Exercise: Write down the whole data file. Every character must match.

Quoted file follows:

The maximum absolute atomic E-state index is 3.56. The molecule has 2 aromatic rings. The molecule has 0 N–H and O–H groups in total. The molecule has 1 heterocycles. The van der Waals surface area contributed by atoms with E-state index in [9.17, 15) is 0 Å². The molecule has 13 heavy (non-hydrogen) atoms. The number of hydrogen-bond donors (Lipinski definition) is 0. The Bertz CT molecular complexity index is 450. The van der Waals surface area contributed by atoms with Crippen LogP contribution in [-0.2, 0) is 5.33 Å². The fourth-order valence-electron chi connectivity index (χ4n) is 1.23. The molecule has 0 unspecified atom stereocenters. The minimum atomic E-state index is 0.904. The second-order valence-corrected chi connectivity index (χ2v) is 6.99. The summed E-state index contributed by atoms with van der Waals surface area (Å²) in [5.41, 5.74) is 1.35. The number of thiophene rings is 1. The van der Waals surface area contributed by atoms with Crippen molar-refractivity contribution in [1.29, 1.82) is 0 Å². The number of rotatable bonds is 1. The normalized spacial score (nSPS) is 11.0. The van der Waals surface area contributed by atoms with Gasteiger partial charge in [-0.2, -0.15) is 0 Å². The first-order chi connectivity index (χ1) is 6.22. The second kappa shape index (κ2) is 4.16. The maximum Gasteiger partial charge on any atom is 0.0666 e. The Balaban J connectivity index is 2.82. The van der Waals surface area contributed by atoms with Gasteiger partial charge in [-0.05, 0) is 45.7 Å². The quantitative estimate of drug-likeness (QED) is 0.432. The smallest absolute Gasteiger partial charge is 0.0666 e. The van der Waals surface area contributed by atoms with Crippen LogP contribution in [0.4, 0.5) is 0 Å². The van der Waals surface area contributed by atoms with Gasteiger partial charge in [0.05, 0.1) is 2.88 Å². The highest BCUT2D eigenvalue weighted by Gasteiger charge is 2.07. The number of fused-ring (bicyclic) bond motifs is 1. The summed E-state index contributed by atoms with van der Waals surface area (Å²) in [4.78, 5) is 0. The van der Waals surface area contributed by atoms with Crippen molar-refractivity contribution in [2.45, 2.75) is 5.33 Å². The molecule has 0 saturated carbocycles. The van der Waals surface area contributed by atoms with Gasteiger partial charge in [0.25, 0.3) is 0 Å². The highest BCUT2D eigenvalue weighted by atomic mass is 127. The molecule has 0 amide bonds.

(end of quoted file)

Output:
The maximum absolute atomic E-state index is 3.56. The molecule has 2 aromatic rings. The molecule has 0 N–H and O–H groups in total. The molecule has 1 heterocycles. The van der Waals surface area contributed by atoms with E-state index in [9.17, 15) is 0 Å². The molecule has 13 heavy (non-hydrogen) atoms. The number of hydrogen-bond donors (Lipinski definition) is 0. The Bertz CT molecular complexity index is 450. The van der Waals surface area contributed by atoms with Crippen LogP contribution in [-0.2, 0) is 5.33 Å². The fourth-order valence-electron chi connectivity index (χ4n) is 1.23. The molecule has 0 unspecified atom stereocenters. The minimum atomic E-state index is 0.904. The second-order valence-corrected chi connectivity index (χ2v) is 6.99. The summed E-state index contributed by atoms with van der Waals surface area (Å²) in [5.41, 5.74) is 1.35. The number of thiophene rings is 1. The van der Waals surface area contributed by atoms with Crippen molar-refractivity contribution in [1.29, 1.82) is 0 Å². The number of rotatable bonds is 1. The normalized spacial score (nSPS) is 11.0. The van der Waals surface area contributed by atoms with Gasteiger partial charge in [-0.2, -0.15) is 0 Å². The first-order chi connectivity index (χ1) is 6.22. The second kappa shape index (κ2) is 4.16. The maximum Gasteiger partial charge on any atom is 0.0666 e. The Balaban J connectivity index is 2.82. The van der Waals surface area contributed by atoms with Gasteiger partial charge in [-0.05, 0) is 45.7 Å². The quantitative estimate of drug-likeness (QED) is 0.432. The smallest absolute Gasteiger partial charge is 0.0666 e. The van der Waals surface area contributed by atoms with Crippen LogP contribution in [0.4, 0.5) is 0 Å². The van der Waals surface area contributed by atoms with Gasteiger partial charge in [0.05, 0.1) is 2.88 Å². The highest BCUT2D eigenvalue weighted by Gasteiger charge is 2.07. The number of fused-ring (bicyclic) bond motifs is 1. The summed E-state index contributed by atoms with van der Waals surface area (Å²) in [4.78, 5) is 0. The van der Waals surface area contributed by atoms with Crippen molar-refractivity contribution in [2.45, 2.75) is 5.33 Å². The molecule has 0 saturated carbocycles. The van der Waals surface area contributed by atoms with Gasteiger partial charge in [0.25, 0.3) is 0 Å². The highest BCUT2D eigenvalue weighted by atomic mass is 127. The molecule has 0 amide bonds.